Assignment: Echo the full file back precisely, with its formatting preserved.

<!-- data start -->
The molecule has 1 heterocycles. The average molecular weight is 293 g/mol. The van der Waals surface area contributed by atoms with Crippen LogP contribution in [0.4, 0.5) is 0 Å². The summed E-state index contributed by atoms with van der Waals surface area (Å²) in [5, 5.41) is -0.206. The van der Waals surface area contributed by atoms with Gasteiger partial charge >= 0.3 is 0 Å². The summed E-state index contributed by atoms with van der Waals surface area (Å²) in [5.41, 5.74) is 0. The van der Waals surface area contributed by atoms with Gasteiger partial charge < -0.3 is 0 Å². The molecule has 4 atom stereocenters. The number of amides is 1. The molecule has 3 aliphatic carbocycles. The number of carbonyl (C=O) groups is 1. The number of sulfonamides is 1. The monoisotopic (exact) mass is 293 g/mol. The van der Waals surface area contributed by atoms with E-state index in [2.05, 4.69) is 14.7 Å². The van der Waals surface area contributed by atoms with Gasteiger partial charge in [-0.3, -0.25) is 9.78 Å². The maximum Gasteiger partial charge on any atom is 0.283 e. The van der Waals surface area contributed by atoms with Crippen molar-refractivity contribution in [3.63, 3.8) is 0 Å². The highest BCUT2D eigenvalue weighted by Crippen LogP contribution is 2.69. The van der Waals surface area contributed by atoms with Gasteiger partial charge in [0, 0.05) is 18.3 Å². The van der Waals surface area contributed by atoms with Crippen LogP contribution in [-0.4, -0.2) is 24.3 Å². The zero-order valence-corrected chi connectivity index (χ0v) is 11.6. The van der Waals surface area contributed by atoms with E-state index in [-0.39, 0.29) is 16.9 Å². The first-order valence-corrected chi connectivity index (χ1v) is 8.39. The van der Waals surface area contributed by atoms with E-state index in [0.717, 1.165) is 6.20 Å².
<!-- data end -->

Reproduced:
The molecule has 1 heterocycles. The average molecular weight is 293 g/mol. The van der Waals surface area contributed by atoms with Crippen LogP contribution in [0.4, 0.5) is 0 Å². The summed E-state index contributed by atoms with van der Waals surface area (Å²) in [5, 5.41) is -0.206. The van der Waals surface area contributed by atoms with Gasteiger partial charge >= 0.3 is 0 Å². The summed E-state index contributed by atoms with van der Waals surface area (Å²) in [5.41, 5.74) is 0. The van der Waals surface area contributed by atoms with Gasteiger partial charge < -0.3 is 0 Å². The molecule has 4 atom stereocenters. The number of amides is 1. The molecule has 3 aliphatic carbocycles. The number of carbonyl (C=O) groups is 1. The number of sulfonamides is 1. The monoisotopic (exact) mass is 293 g/mol. The van der Waals surface area contributed by atoms with E-state index in [2.05, 4.69) is 14.7 Å². The van der Waals surface area contributed by atoms with Gasteiger partial charge in [-0.3, -0.25) is 9.78 Å². The maximum Gasteiger partial charge on any atom is 0.283 e. The van der Waals surface area contributed by atoms with Crippen molar-refractivity contribution in [3.63, 3.8) is 0 Å². The highest BCUT2D eigenvalue weighted by Crippen LogP contribution is 2.69. The van der Waals surface area contributed by atoms with Gasteiger partial charge in [0, 0.05) is 18.3 Å². The van der Waals surface area contributed by atoms with Crippen LogP contribution in [-0.4, -0.2) is 24.3 Å². The zero-order valence-corrected chi connectivity index (χ0v) is 11.6. The van der Waals surface area contributed by atoms with E-state index in [-0.39, 0.29) is 16.9 Å². The first-order valence-corrected chi connectivity index (χ1v) is 8.39. The van der Waals surface area contributed by atoms with E-state index in [0.717, 1.165) is 6.20 Å².